Initial bond proposal fails to be approved

More stories from Ellen Garrett

The most recent school bond issue proposal failed after a 2,766 to 2,136 decision on Nov. 7. Community members have given some insight to the various aspects of the bond that they were opposed to, but no definitive reasons have been given to explain why exactly the issue failed.

“Concerns like the total dollar amount of the bond, it could be the need for a school south of highway 50, it could be the grade configuration at the middle level, it could be something as simple as, some people don’t want to pay for a third gym [at the high school], ” superintendent Deborah Hamm said.

As a result, the school board is planning to conduct a survey of the community in January in order to build a better bond for the next school year. The board is hoping that the survey results will give insights to the needs and opinions of the community. The next bond will be completed by the 2018 fall semester.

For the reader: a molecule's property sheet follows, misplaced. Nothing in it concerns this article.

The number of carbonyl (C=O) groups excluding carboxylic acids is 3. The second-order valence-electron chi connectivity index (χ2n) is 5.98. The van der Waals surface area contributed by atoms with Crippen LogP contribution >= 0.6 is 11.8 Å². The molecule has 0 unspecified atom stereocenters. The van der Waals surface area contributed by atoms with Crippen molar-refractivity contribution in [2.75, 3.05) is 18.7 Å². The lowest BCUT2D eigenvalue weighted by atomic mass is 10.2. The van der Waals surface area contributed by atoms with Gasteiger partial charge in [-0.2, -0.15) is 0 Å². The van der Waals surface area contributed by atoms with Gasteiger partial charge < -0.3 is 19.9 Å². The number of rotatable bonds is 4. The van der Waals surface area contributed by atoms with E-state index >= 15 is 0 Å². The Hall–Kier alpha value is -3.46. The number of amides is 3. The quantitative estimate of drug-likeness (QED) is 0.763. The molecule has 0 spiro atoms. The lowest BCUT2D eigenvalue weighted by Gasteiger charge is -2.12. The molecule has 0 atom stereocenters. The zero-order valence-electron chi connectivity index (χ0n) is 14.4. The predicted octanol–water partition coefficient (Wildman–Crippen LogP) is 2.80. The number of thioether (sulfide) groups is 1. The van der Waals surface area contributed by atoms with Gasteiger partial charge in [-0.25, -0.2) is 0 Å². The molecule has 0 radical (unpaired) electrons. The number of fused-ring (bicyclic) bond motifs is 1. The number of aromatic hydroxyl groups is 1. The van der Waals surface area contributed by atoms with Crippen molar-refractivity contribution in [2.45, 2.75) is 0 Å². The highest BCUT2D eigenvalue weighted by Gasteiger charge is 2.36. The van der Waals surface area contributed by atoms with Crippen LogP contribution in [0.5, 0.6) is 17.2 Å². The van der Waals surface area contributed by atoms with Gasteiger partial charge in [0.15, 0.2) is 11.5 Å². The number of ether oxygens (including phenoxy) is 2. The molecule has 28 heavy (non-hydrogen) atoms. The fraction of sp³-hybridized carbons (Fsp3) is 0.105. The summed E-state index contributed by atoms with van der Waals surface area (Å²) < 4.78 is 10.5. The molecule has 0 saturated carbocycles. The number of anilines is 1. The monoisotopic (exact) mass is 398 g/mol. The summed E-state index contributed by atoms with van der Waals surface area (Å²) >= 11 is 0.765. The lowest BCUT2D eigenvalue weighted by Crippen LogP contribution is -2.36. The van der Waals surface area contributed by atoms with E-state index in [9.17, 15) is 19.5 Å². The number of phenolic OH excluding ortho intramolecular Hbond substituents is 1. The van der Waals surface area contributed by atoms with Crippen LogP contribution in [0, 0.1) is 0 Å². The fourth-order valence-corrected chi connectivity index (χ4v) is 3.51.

“We could start as soon as May of this year. In all likelihood, with a new board starting in January, we will be looking at November,” said Hamm.

The board is planning on partnering with and using the same companies that were used for the past bond, DLR and GravityWorks. Hamm said community involvement is crucial to a bond’s popularity.

“I think the way to involve people is to put something out there that they don’t want so they will get upset about that, so then they become involved in it.” Hamm said.

Hamm said one influence on the community’s opinion on the bond is the lack of knowledge of the interior needs of the high school. This can affect the influence of the interior issues on a community member’s vote.

“When people drive by the high school, they think the high school looks really good, because it does, and yet when you get into the interior of the school, you see what the needs are,” Hamm said.

Hamm maintains optimism about the future of the ability to work with the community to pass a bond.

“I think people had an opportunity to vote this time, and they’ve had lots of conversations in the community about the bond, so now taking that information and putting it into a new proposal that people can support, I think we’ll get there [to an appealing bond].” Hamm said.